BOX 8-1 One Model of the Future Debris Environment
The CHAIN program (Rex and Eichler, 1993) uses a combination of analytic and stochastic methods to predict the future number of orbital objects larger than a centimeter in diameter. Figure 8-3 shows the program's logic flow.
First, the current number of orbiting space objects larger than 1 cm is estimated from measurements of the debris environment and is divided into 24 bins with six mass and four altitude ranges. The collision risk (for 21 different types of collisions) within each altitude bin is then calculated by using analytical formulas. A stochastic Monte Carlo method is used to randomly determine the number of collisions in each altitude bin based on these collision risks. Fragments from these collisions are then added to the population, along with newly launched objects and fragments from space object explosions. The effects of orbital decay on all of these objects are then calculated, and the new "initial" population is determined. The analytic formulas are then applied to this new population to calculate collision probabilities for the next iteration, and the entire process is repeated.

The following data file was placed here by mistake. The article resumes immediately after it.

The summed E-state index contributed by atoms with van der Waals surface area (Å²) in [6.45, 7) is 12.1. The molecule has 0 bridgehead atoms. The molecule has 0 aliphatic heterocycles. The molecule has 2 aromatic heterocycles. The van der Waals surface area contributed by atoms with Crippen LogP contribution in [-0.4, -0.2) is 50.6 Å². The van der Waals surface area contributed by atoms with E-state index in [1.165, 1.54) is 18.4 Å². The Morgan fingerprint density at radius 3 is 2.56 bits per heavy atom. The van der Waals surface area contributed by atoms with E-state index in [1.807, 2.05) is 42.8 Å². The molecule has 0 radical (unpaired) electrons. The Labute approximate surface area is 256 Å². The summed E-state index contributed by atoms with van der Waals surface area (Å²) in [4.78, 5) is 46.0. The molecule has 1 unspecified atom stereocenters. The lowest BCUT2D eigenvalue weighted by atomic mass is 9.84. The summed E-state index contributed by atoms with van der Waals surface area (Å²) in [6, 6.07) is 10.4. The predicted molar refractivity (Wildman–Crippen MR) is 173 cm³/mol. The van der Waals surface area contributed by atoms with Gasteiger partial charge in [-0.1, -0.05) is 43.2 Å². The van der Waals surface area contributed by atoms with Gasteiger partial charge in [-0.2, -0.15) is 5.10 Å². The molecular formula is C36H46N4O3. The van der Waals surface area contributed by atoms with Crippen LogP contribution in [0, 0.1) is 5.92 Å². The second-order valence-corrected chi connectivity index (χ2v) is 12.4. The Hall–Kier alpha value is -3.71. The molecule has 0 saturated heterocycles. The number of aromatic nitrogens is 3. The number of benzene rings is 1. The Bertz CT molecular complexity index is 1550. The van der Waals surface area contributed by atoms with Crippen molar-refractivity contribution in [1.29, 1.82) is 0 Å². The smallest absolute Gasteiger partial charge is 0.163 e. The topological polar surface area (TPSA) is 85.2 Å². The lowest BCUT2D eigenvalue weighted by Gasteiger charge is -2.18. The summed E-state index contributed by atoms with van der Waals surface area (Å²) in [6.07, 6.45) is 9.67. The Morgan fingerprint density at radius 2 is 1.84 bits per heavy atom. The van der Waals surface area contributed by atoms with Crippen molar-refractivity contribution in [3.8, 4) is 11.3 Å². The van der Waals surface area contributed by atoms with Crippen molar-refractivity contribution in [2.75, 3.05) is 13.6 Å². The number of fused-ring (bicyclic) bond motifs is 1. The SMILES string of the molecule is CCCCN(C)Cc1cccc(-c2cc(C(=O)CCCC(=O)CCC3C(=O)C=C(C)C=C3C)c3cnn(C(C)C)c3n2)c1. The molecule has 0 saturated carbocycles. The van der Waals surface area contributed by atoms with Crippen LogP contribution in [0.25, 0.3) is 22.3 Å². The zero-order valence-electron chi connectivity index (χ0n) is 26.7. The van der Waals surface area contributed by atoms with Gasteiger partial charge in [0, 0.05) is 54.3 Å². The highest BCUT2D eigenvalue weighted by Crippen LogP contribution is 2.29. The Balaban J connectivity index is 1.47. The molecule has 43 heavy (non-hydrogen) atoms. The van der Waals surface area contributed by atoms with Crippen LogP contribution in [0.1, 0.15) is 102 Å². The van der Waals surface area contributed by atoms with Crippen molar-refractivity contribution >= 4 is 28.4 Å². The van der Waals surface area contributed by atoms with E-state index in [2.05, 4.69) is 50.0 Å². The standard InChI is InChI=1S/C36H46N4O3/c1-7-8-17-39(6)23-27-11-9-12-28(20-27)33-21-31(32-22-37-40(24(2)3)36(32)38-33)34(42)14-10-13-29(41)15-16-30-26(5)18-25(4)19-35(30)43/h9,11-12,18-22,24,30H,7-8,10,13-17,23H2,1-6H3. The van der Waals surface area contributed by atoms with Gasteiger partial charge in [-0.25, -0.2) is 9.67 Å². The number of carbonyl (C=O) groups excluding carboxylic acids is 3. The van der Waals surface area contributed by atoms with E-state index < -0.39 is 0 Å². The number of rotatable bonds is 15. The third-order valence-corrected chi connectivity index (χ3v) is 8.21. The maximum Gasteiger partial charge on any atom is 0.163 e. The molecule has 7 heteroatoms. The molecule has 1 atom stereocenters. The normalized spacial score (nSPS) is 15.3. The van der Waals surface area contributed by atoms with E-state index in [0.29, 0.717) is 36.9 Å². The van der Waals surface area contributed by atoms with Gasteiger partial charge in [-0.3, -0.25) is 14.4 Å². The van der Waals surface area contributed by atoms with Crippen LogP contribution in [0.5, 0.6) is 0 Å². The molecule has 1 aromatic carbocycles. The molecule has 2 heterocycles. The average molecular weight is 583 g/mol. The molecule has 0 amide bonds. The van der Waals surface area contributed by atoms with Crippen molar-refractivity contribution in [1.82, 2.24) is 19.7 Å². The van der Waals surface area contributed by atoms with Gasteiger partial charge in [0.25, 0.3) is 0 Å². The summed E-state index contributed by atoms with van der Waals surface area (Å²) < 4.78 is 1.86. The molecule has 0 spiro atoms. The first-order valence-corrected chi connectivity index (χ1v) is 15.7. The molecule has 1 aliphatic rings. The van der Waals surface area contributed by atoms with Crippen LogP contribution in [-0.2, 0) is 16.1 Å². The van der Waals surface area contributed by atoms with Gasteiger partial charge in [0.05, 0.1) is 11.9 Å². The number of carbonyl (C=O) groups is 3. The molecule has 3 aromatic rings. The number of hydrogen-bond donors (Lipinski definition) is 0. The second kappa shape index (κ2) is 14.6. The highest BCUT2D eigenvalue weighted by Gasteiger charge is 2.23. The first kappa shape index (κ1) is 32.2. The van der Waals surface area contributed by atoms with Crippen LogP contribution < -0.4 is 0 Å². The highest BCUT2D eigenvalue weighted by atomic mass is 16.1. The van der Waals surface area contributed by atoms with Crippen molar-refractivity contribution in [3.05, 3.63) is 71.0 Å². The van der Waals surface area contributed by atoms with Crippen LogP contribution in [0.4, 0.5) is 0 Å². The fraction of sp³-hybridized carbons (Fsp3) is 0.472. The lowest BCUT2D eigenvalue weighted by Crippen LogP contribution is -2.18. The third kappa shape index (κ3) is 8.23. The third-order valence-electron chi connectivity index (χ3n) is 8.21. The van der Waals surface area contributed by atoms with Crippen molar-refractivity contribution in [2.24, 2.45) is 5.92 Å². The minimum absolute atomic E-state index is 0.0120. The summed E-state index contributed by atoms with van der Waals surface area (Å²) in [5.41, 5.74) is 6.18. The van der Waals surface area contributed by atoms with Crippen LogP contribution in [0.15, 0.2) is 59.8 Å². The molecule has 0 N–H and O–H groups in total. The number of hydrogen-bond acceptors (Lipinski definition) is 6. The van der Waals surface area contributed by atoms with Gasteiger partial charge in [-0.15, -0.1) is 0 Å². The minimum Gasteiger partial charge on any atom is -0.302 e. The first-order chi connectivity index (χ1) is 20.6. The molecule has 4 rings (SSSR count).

This model predicts that a "business as usual" scenario, in which no debris reduction measures are implemented, would result in the population of objects larger than 1 cm increasing to about 250,000 in the next 50 years—not including the effects of collisions. When the effects of collisions are factored in, the further increase to the population is more than 200,000 additional fragments. Figure 8-1 shows the averaged output of this model.